One thing I am quite clear. It may not be literally true that sex is sinful and takes you away from God. And I would resist that idea quite fiercely. At the same time, truth is relative, and there is ‘a’ truth being expressed in that belief. There is ‘more’ truth in it than there appears to be. In terms of the poem, it seems just a little bit ridiculous to place eating chocolate alongside ‘having a weakness for women’ — and that was the intention — but I found it difficult to be ironic in an obvious enough way in just a few syllables. I dreamed last night my father had died (in reality he will be 90 in a couple of weeks), and I felt able to enjoy a conversation with my stepmother for the first time without my father’s inhibiting presence. And in the dream, my father’s father had outlived him (actually he died in 1970). I asked him how old he was and he told me ’97’. My father’s extramarital affair with my stepmother — was it a sin or a misdemeanour? My grandfather — exact same scenario. Me watching pornography last night.


my own humanity —
it’s a fact, plain and simple
— how can this given
accomplishment I’m born with
be yet so hard to attain?

In my dream, my older sister had turned into a little girl about four years old. I was charmed and delighted, but also concerned about how to reverse the spell and get her back to being an adult. I’ve got hold of a truth, I think, that the little girl represents the most human side of me. I wanted to express the paradox whereby the supreme and ultimate goal of life (for me) is to become more human — while after all I simply am human anyway. So I’m striving after a goal which is right there under my nose. Yet it refuses to give up its unattainable and mysterious and just plain difficult character.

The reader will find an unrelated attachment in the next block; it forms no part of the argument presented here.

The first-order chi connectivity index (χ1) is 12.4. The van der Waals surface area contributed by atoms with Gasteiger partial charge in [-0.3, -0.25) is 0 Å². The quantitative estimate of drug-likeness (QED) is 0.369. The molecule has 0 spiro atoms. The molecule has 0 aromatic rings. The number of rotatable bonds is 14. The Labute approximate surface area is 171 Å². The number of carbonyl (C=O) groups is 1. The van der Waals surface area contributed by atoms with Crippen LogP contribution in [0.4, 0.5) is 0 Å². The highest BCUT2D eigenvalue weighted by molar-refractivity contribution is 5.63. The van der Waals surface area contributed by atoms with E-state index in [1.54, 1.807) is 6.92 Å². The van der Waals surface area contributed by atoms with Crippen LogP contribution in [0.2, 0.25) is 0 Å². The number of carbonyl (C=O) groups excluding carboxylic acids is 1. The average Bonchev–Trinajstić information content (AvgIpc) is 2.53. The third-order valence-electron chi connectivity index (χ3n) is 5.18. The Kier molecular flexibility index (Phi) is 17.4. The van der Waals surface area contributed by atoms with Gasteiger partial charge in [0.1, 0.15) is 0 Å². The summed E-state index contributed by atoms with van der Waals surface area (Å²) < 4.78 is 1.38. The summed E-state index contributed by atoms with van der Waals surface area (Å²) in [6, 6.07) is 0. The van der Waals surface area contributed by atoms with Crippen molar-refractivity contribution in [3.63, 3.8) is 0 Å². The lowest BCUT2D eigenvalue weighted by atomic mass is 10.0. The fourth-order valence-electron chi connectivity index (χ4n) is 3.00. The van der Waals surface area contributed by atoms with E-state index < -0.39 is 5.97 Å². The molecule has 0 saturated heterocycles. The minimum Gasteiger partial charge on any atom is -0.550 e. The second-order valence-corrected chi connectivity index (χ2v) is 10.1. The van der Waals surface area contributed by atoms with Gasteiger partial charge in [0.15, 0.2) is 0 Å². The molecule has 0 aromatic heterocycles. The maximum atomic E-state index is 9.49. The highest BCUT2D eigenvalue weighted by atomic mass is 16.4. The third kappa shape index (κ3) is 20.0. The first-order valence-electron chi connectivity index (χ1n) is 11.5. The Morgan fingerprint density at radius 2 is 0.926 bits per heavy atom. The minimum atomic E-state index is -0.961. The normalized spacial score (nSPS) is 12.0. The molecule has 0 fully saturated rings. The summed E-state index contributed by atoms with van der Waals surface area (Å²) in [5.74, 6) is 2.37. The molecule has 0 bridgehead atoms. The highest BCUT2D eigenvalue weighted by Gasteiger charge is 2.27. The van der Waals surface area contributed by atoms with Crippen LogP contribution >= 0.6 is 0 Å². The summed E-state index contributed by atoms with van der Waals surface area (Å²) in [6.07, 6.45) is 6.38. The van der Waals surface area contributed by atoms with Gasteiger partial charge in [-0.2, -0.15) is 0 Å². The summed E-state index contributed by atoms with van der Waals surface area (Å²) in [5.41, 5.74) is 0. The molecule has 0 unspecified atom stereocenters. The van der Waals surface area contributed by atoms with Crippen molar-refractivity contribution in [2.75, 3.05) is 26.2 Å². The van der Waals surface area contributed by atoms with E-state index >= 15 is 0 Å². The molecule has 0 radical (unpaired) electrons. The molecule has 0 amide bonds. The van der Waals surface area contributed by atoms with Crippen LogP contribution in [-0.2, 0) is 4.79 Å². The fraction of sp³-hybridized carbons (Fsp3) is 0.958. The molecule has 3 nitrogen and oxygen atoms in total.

postmodern hell

how shall I preserve
my soul? — damnation is a
consumer, grazing
the multiplicity of
competing philosophies

And yet there is no answer for me in single-minded devotion to any single religion or philosophy. Christianity is the religion of my childhood, which my inner child responds to like no other. Buddhism seduces me with the promise of a superior spirituality. Taoism accords most closely with the Jungian doctrine of opposites which I do go along with, heart and soul. But there is something so coldly intellectual in the idea of opposites as the basis of all psychic life. And if Jung was right about it, how come the world hasn’t embraced the idea? Or to put that another way — what use to me, to possess ‘the truth’, if I am in such a tiny minority of believers? And how can it be science (as it claims to be) if it requires me to believe? The fourth belief system I am tempted by is the belief in a mother goddess. This relates to last night’s dream where I was in the garden of Robert Graves’ house in Mallorca, getting along famously with Graves himself. In reality I met him when I turned up at his house unannounced in 1983, and his wife kindly entertained me for half an hour or so. Graves himself was in a wheelchair and by that time had retreated into dementia and silence. For a Wikipedia summary of the Graves-goddess connection see here